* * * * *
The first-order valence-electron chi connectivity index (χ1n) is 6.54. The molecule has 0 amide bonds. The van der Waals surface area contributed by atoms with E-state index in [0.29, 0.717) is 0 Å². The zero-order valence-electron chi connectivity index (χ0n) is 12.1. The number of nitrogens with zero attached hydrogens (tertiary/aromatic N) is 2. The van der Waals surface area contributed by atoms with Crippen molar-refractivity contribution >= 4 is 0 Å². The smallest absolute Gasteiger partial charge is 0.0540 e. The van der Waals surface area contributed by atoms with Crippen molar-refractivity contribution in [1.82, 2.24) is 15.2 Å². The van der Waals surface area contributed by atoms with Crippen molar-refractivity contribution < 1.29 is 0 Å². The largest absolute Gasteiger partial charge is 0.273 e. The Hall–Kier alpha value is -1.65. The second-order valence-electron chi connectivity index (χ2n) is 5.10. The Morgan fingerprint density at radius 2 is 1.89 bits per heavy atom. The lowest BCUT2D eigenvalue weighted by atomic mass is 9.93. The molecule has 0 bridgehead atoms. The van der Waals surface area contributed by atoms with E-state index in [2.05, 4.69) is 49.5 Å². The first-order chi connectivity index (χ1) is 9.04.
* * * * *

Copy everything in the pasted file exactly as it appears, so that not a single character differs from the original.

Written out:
The first-order valence-electron chi connectivity index (χ1n) is 6.54. The molecule has 0 amide bonds. The van der Waals surface area contributed by atoms with E-state index in [0.29, 0.717) is 0 Å². The zero-order valence-electron chi connectivity index (χ0n) is 12.1. The number of nitrogens with zero attached hydrogens (tertiary/aromatic N) is 2. The van der Waals surface area contributed by atoms with Crippen molar-refractivity contribution >= 4 is 0 Å². The smallest absolute Gasteiger partial charge is 0.0540 e. The van der Waals surface area contributed by atoms with Crippen molar-refractivity contribution in [1.82, 2.24) is 15.2 Å². The van der Waals surface area contributed by atoms with Crippen molar-refractivity contribution < 1.29 is 0 Å². The largest absolute Gasteiger partial charge is 0.273 e. The Hall–Kier alpha value is -1.65. The second-order valence-electron chi connectivity index (χ2n) is 5.10. The Morgan fingerprint density at radius 2 is 1.89 bits per heavy atom. The lowest BCUT2D eigenvalue weighted by atomic mass is 9.93. The molecule has 0 bridgehead atoms. The van der Waals surface area contributed by atoms with E-state index in [2.05, 4.69) is 49.5 Å². The first-order chi connectivity index (χ1) is 9.04.